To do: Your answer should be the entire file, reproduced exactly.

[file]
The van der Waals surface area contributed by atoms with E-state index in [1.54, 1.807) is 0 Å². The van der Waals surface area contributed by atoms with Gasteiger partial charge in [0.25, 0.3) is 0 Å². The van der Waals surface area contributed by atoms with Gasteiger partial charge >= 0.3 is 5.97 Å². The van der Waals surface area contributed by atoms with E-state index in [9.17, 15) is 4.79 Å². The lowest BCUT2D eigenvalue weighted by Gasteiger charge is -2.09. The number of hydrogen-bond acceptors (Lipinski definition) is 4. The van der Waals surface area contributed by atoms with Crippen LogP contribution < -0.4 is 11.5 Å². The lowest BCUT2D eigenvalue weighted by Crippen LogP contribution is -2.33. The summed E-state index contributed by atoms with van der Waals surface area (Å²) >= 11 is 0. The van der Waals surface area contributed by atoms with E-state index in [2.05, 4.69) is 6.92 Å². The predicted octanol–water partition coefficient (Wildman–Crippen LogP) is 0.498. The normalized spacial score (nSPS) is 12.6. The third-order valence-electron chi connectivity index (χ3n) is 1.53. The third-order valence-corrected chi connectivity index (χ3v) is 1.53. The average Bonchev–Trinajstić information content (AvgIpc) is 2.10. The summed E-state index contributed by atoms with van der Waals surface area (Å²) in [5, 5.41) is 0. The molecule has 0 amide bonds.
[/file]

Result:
The van der Waals surface area contributed by atoms with E-state index in [1.54, 1.807) is 0 Å². The van der Waals surface area contributed by atoms with Gasteiger partial charge in [0.25, 0.3) is 0 Å². The van der Waals surface area contributed by atoms with Gasteiger partial charge >= 0.3 is 5.97 Å². The van der Waals surface area contributed by atoms with E-state index in [9.17, 15) is 4.79 Å². The lowest BCUT2D eigenvalue weighted by Gasteiger charge is -2.09. The number of hydrogen-bond acceptors (Lipinski definition) is 4. The van der Waals surface area contributed by atoms with Crippen LogP contribution < -0.4 is 11.5 Å². The lowest BCUT2D eigenvalue weighted by Crippen LogP contribution is -2.33. The summed E-state index contributed by atoms with van der Waals surface area (Å²) >= 11 is 0. The van der Waals surface area contributed by atoms with E-state index in [2.05, 4.69) is 6.92 Å². The predicted octanol–water partition coefficient (Wildman–Crippen LogP) is 0.498. The normalized spacial score (nSPS) is 12.6. The third-order valence-electron chi connectivity index (χ3n) is 1.53. The third-order valence-corrected chi connectivity index (χ3v) is 1.53. The average Bonchev–Trinajstić information content (AvgIpc) is 2.10. The summed E-state index contributed by atoms with van der Waals surface area (Å²) in [5, 5.41) is 0. The molecule has 0 amide bonds.